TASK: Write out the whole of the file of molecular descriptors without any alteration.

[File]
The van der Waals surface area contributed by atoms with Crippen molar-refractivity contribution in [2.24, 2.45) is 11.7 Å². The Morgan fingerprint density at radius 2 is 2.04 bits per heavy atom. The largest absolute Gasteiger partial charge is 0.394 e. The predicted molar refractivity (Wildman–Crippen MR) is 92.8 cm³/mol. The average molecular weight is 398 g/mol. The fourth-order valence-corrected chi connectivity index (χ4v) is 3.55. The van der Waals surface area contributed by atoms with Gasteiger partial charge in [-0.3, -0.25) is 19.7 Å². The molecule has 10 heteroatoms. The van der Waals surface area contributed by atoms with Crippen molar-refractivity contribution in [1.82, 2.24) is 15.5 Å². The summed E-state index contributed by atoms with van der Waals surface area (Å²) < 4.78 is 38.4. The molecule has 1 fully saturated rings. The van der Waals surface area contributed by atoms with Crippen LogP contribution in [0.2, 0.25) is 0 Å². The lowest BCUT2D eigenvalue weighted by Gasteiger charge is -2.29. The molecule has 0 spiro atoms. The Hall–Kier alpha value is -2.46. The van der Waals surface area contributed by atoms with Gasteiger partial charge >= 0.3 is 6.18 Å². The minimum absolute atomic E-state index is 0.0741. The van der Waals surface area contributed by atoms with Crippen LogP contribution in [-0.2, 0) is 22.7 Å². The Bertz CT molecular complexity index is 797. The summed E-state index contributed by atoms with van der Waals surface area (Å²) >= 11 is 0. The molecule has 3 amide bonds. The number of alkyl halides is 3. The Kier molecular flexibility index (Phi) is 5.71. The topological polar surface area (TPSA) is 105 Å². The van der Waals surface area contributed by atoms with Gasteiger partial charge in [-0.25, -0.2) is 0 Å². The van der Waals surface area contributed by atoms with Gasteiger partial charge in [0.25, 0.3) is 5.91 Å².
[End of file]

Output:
The van der Waals surface area contributed by atoms with Crippen molar-refractivity contribution in [2.24, 2.45) is 11.7 Å². The Morgan fingerprint density at radius 2 is 2.04 bits per heavy atom. The largest absolute Gasteiger partial charge is 0.394 e. The predicted molar refractivity (Wildman–Crippen MR) is 92.8 cm³/mol. The average molecular weight is 398 g/mol. The fourth-order valence-corrected chi connectivity index (χ4v) is 3.55. The van der Waals surface area contributed by atoms with Gasteiger partial charge in [-0.3, -0.25) is 19.7 Å². The molecule has 10 heteroatoms. The van der Waals surface area contributed by atoms with Crippen molar-refractivity contribution in [1.82, 2.24) is 15.5 Å². The summed E-state index contributed by atoms with van der Waals surface area (Å²) < 4.78 is 38.4. The molecule has 1 fully saturated rings. The van der Waals surface area contributed by atoms with Crippen LogP contribution in [0.2, 0.25) is 0 Å². The lowest BCUT2D eigenvalue weighted by Gasteiger charge is -2.29. The molecule has 0 spiro atoms. The Hall–Kier alpha value is -2.46. The van der Waals surface area contributed by atoms with Gasteiger partial charge >= 0.3 is 6.18 Å². The minimum absolute atomic E-state index is 0.0741. The van der Waals surface area contributed by atoms with Crippen LogP contribution in [-0.2, 0) is 22.7 Å². The Bertz CT molecular complexity index is 797. The summed E-state index contributed by atoms with van der Waals surface area (Å²) >= 11 is 0. The molecule has 3 amide bonds. The number of alkyl halides is 3. The Kier molecular flexibility index (Phi) is 5.71. The topological polar surface area (TPSA) is 105 Å². The van der Waals surface area contributed by atoms with Gasteiger partial charge in [-0.25, -0.2) is 0 Å². The van der Waals surface area contributed by atoms with Gasteiger partial charge in [0.25, 0.3) is 5.91 Å².